By Sara Watkins
The summer sky was a pleasant shade of blue when Aster left her house. She crossed her lawn with the fresh grass, her neighbor’s lawn with the ornaments, and walked down the big hill that was perfect for January-sledding and finally across the road to the forest.
The forest was always fun to run through, especially when the weather was so nice. There was no real entrance to it, only a dense series of underbrush and uneven rock. The grass was nonexistent; it stopped in a clear circle around the expanse of the wilderness. Beyond the trees there was nothing but dirt.
Aster cleared the trees at a brisk run, pushing small branches out of the way and ducking from the thickest ones as she went. She tore through the foliage, arms and legs bare for the pine needles that left goosebumps across her skin. The wind sang into her ears. She arced the outer rim of the forest and made her way into the center where she came across a clearing.
She was sure she’d never seen this particular clearing. The grass grew in luscious green tufts. Strange exotic flowers sprouted, some with supple pink petals as large as her palm, others tiny, like fragile glass beads. She leaned into a shimmery silver flower with a delicately curved stem. Its leaves wrapped tightly around the swell of its hips, and Aster could not stop herself from inhaling deeply. Its fresh scent tickled her nose.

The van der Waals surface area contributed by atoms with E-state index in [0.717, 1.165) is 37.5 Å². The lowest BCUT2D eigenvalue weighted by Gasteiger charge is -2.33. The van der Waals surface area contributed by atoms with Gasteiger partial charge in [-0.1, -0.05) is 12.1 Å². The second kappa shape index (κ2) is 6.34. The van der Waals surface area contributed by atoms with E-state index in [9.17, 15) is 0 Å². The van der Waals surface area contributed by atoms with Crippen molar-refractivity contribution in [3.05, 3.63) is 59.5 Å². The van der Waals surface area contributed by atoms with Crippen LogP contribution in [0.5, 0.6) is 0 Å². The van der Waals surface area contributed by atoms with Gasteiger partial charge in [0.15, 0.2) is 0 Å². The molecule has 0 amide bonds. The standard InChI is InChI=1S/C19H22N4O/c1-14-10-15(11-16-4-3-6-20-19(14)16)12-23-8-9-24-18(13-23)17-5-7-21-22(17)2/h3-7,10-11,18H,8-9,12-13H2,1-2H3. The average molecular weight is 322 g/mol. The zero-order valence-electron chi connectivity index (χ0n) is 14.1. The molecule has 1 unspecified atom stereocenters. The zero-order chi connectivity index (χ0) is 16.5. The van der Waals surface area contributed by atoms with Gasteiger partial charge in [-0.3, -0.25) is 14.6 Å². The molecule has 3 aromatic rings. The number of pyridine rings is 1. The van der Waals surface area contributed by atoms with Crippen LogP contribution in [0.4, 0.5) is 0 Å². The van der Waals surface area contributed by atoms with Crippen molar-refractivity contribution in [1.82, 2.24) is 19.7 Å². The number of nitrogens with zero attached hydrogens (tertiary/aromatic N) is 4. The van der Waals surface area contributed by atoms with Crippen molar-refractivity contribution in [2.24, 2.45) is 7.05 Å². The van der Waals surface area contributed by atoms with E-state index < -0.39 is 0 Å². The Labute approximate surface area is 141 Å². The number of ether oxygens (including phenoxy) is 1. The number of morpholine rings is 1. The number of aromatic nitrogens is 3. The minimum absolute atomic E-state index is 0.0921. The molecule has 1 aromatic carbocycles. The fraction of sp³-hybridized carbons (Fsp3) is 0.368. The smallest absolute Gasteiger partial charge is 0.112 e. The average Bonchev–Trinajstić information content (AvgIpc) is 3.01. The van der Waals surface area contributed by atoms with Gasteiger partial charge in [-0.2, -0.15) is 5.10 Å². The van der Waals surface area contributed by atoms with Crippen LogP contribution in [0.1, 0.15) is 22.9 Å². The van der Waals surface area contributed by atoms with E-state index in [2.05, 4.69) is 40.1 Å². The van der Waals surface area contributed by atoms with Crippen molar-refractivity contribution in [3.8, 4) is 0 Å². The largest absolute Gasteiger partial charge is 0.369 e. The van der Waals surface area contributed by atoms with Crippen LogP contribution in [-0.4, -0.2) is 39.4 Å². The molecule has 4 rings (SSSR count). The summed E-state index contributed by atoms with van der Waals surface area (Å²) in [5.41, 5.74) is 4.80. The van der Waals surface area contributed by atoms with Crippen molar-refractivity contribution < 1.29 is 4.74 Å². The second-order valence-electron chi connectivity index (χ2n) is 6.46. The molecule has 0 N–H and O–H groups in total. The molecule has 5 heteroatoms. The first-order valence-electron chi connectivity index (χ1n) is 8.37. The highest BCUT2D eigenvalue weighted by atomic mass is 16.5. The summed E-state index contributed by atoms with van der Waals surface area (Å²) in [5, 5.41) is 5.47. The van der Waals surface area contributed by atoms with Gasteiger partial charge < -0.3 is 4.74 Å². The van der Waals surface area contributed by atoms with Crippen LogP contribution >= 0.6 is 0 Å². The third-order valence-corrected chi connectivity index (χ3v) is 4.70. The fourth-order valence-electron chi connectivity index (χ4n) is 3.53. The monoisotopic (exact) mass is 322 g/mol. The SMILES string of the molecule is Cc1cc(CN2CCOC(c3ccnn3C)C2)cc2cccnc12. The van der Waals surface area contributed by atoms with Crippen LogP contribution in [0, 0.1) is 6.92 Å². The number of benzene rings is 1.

“Do you like my garden?”
The gravelly voice came from a man standing across the clearing whom Aster hadn't noticed. He was older than she, with wind beaten skin and a round stomach. His face looked like one of the rocks from the forest, rugged and dusty.
“Oh," said Aster, straightening up. "It’s beautiful!” The man eyed her for a minute, making her conscious of her wind-knotted hair and sweaty figure.
“I spend a lot of time working on it." There was a moment of quiet between them, a shared bit of awareness as together, as the old man and young girl took in the nursery. "I take very good care of my babies.” He was leaning against a tree casually, but something about his tone was off-putting to Aster. “So, I wonder what you’re doing here.”
“Oh,” she said, laughing nervously. Obviously, the man was offended. “I didn’t mean to intrude. I come running through this forest sometimes.”
“Well, I don’t think you’ll be doing much of that anymore.”
The man’s forwardness made Aster blush.
“I mean you won’t be leaving this forest, miss.”
Silence covered the clearing. Even the wind did not croon. Aster met the man’s gray eyes and saw the seriousness within them. She backed away slowly, keeping the contact until she was within the safety of the trees before breaking into a run.
This time when she ran, the pines did not tickle her but rather sliced, leaving sharp cuts across her skin. She bit her lip, trying to be quiet in case the man was following her. Her parents had always warned her about running in the forest, but she’d never taken them seriously before. She banked a left and sped up, determined to make it home.